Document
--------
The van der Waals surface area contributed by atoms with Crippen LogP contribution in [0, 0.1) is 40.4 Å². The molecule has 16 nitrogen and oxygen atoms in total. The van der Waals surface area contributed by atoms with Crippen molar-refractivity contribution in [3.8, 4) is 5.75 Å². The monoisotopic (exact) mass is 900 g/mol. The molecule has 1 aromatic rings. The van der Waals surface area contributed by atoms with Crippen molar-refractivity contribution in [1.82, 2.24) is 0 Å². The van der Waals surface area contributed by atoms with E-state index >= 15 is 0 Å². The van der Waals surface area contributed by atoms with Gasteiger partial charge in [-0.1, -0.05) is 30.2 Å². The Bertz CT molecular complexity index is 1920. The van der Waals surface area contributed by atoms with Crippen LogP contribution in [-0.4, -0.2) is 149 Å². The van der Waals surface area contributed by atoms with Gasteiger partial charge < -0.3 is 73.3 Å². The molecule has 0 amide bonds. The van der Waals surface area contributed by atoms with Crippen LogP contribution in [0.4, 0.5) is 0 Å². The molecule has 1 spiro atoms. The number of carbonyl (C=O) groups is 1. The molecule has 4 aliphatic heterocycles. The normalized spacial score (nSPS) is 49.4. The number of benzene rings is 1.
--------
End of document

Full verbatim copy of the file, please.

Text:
The van der Waals surface area contributed by atoms with Crippen LogP contribution in [0, 0.1) is 40.4 Å². The molecule has 16 nitrogen and oxygen atoms in total. The van der Waals surface area contributed by atoms with Crippen molar-refractivity contribution in [3.8, 4) is 5.75 Å². The monoisotopic (exact) mass is 900 g/mol. The molecule has 1 aromatic rings. The van der Waals surface area contributed by atoms with Crippen molar-refractivity contribution in [1.82, 2.24) is 0 Å². The van der Waals surface area contributed by atoms with E-state index >= 15 is 0 Å². The van der Waals surface area contributed by atoms with Gasteiger partial charge in [-0.1, -0.05) is 30.2 Å². The Bertz CT molecular complexity index is 1920. The van der Waals surface area contributed by atoms with Crippen LogP contribution in [-0.4, -0.2) is 149 Å². The van der Waals surface area contributed by atoms with Gasteiger partial charge < -0.3 is 73.3 Å². The molecule has 0 amide bonds. The van der Waals surface area contributed by atoms with Crippen LogP contribution in [0.4, 0.5) is 0 Å². The molecule has 1 spiro atoms. The number of carbonyl (C=O) groups is 1. The molecule has 4 aliphatic heterocycles. The normalized spacial score (nSPS) is 49.4. The number of benzene rings is 1.